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  • Beginner’s Guide to Entomology

    Entomology is an offshoot of biology relating to the study of insects. This article is useful if you are interested in pursuing a career in entomology or even if you just have a general interest in entomological studies. The purpose of entomology is to expand our knowledge and understanding of the science surrounding insects. In this article, we will look at topics such as how to identify an insect and what careers are available in entomology.

    What Is Entomology?

    In this section, we will look at what defines entomology in more detail. We’ll also explore the purposes of entomology. Entomology meaning the study of insects has a long list of applications and purposes. While entomology can primarily broaden our understanding of insects, this knowledge can also be helpful in many practical ways including for agriculture both in protecting against the harms that insects may cause to farms as well as bettering the ability of farmers to reap the benefits of the positive value which insects offer.

    Why Study Entomology?

    There are many benefits to studying entomology which we will explore in this section.

    The study of entomology is important since expanding our knowledge of insects can help humanity to improve our comprehension of how we can best coexist with insects. This is especially in light of a changing climate which comes with an exhaustive list of impacts of nature. If you are particularly passionate about the science of insects, then studying entomology could be the right path for you.

    Your interest in insects may also be complemented by a desire to help humanity, such as through supporting agriculture and food management. Entomology is of growing importance due to global warming. Climate change is affecting these species in various ways, including through insect decline, migration and by changing their behaviour. These impacts then affect us in turn.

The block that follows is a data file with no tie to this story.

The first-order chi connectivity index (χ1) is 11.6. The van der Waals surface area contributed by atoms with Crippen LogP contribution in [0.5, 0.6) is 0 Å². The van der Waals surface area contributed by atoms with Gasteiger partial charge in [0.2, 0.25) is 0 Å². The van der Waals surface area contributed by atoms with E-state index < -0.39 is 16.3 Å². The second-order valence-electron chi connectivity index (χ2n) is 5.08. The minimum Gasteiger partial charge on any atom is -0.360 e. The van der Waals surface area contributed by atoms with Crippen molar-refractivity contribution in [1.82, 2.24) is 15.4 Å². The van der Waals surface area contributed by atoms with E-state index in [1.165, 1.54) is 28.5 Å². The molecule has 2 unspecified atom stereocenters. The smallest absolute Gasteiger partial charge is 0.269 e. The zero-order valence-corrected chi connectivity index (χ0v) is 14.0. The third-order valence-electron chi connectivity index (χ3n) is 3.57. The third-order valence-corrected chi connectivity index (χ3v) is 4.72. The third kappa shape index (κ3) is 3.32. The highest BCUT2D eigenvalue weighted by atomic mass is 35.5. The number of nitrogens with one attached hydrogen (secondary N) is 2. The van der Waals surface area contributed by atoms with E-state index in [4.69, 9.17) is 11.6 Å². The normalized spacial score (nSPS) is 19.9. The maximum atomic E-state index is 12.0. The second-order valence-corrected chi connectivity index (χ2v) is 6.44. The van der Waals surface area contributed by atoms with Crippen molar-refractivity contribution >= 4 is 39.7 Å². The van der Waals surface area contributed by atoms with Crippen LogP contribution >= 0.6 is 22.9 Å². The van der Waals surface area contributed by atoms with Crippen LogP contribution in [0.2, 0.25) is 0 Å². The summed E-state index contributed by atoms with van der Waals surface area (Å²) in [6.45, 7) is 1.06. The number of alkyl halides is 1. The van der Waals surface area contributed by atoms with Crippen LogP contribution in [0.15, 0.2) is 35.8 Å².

Entomology is vital for agriculture. It helps to unravel the mysteries of what role insects play in the spread of disease and to better enable farmers to protect their crops from insects. Entomology also helps us to enhance our knowledge of how insects benefit us, other animals and nature as a whole which is also important for the agricultural sector. By researching what diseases are spread by different species of insects and how insects spread these diseases, our command of disease spread in general can be strengthened.

    For further reading, visit the Royal Entomological Society website.

    What Is an Insect?

    This section traverses the characteristics of an insect and how you define one.

    Insects are arthropods and are considered hexapod invertebrates. In terms of characteristics, insects have an exoskeleton, six legs and have three distinctive features divided up by their abdomen, thorax and head. The majority of insects have large compound eyes, and many also have antennas. In combination, the compound eyes, antennas and ocelli (which most insects have) tend to perform the bulk of sensory processing. The majority of insects have wings, and they can be found on air, on land and in some cases in water. It’s estimated that there are about 27,000 insect species in the UK alone.

    How to Start Your Entomology Hobby

    We’ll now look at ways to start your hobby in entomology.

    Entomological Societies

    One way of starting a hobby in entomology is by joining an entomological society. There are many such societies across the UK. Here are some examples:

    • Amateur Entomologists’ Society (AES): The AES, founded in 1935, is registered as a charity and is run by volunteers who have an interest in the study of insects. The AES publishes bi-monthly journals as well as a bi-monthly magazine for younger members. The AES also runs an exhibition each year near London. One of the society’s goals is to ensure that the needs of insects are considered by legislators.
    • British Entomological & Natural History Society (BENHS): The BENHS was founded in 1872 in the south of London with many leading entomologists of different eras having been a member of the society throughout the generations. The society holds events, publishes journals and provides small grants for entomological purposes. The goals of the society are to promote and advance the study of insects. Nowadays, they are focusing more on conservation.
    • Lancashire & Cheshire Entomological Society (LCES): The LCES is a regional entomological society based in the north of England. The organisation was founded in 1882 and publishes both articles and journals. One of the core aims of the LCES is to study and promote the conservation of invertebrates in and around Lancashire.